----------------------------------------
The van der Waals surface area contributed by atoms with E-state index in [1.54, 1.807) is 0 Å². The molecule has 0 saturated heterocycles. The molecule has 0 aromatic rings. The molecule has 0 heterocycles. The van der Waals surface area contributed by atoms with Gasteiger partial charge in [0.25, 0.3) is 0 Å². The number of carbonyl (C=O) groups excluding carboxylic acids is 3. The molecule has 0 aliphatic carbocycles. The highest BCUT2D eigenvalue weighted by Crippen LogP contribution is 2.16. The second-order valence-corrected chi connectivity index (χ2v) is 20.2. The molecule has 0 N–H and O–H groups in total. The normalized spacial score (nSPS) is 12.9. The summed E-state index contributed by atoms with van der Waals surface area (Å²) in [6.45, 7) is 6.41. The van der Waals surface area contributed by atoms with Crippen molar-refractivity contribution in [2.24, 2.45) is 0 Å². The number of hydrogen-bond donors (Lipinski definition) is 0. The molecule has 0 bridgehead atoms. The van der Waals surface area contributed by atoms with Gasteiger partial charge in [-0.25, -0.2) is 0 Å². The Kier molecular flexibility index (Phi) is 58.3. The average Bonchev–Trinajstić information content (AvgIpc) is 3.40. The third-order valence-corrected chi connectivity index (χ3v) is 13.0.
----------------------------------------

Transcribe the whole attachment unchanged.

The van der Waals surface area contributed by atoms with E-state index in [1.54, 1.807) is 0 Å². The molecule has 0 saturated heterocycles. The molecule has 0 aromatic rings. The molecule has 0 heterocycles. The van der Waals surface area contributed by atoms with Gasteiger partial charge in [0.25, 0.3) is 0 Å². The number of carbonyl (C=O) groups excluding carboxylic acids is 3. The molecule has 0 aliphatic carbocycles. The highest BCUT2D eigenvalue weighted by Crippen LogP contribution is 2.16. The second-order valence-corrected chi connectivity index (χ2v) is 20.2. The molecule has 0 N–H and O–H groups in total. The normalized spacial score (nSPS) is 12.9. The summed E-state index contributed by atoms with van der Waals surface area (Å²) in [6.45, 7) is 6.41. The van der Waals surface area contributed by atoms with Crippen molar-refractivity contribution in [2.24, 2.45) is 0 Å². The number of hydrogen-bond donors (Lipinski definition) is 0. The molecule has 0 bridgehead atoms. The van der Waals surface area contributed by atoms with Gasteiger partial charge in [-0.25, -0.2) is 0 Å². The Kier molecular flexibility index (Phi) is 58.3. The average Bonchev–Trinajstić information content (AvgIpc) is 3.40. The third-order valence-corrected chi connectivity index (χ3v) is 13.0.